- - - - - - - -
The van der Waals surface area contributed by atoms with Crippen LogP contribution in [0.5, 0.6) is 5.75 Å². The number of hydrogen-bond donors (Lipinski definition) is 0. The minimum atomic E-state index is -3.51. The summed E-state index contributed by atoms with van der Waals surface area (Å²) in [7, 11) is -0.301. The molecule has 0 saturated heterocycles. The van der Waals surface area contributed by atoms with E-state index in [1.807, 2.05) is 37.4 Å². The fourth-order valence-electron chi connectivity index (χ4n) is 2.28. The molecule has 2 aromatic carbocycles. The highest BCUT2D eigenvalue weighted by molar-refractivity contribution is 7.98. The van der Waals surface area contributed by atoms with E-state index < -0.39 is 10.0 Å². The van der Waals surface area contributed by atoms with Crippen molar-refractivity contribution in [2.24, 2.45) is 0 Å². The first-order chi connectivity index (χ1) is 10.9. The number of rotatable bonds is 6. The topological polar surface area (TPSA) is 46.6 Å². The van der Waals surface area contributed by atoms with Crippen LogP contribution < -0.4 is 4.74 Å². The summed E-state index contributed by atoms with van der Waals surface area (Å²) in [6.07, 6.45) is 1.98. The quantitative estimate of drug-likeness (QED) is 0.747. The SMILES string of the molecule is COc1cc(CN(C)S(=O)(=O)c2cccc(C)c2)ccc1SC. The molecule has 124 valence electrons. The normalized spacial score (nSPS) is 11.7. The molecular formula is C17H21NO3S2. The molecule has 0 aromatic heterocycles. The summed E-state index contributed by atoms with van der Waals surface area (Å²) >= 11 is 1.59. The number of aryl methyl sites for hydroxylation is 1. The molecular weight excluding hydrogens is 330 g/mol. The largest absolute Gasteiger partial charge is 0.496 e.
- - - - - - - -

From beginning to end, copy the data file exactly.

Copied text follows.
The van der Waals surface area contributed by atoms with Crippen LogP contribution in [0.5, 0.6) is 5.75 Å². The number of hydrogen-bond donors (Lipinski definition) is 0. The minimum atomic E-state index is -3.51. The summed E-state index contributed by atoms with van der Waals surface area (Å²) in [7, 11) is -0.301. The molecule has 0 saturated heterocycles. The van der Waals surface area contributed by atoms with E-state index in [1.807, 2.05) is 37.4 Å². The fourth-order valence-electron chi connectivity index (χ4n) is 2.28. The molecule has 2 aromatic carbocycles. The highest BCUT2D eigenvalue weighted by molar-refractivity contribution is 7.98. The van der Waals surface area contributed by atoms with E-state index < -0.39 is 10.0 Å². The van der Waals surface area contributed by atoms with Crippen molar-refractivity contribution in [2.24, 2.45) is 0 Å². The first-order chi connectivity index (χ1) is 10.9. The number of rotatable bonds is 6. The topological polar surface area (TPSA) is 46.6 Å². The van der Waals surface area contributed by atoms with Crippen LogP contribution < -0.4 is 4.74 Å². The summed E-state index contributed by atoms with van der Waals surface area (Å²) in [6.07, 6.45) is 1.98. The quantitative estimate of drug-likeness (QED) is 0.747. The SMILES string of the molecule is COc1cc(CN(C)S(=O)(=O)c2cccc(C)c2)ccc1SC. The molecule has 124 valence electrons. The normalized spacial score (nSPS) is 11.7. The molecular formula is C17H21NO3S2. The molecule has 0 aromatic heterocycles. The summed E-state index contributed by atoms with van der Waals surface area (Å²) >= 11 is 1.59. The number of aryl methyl sites for hydroxylation is 1. The molecular weight excluding hydrogens is 330 g/mol. The largest absolute Gasteiger partial charge is 0.496 e.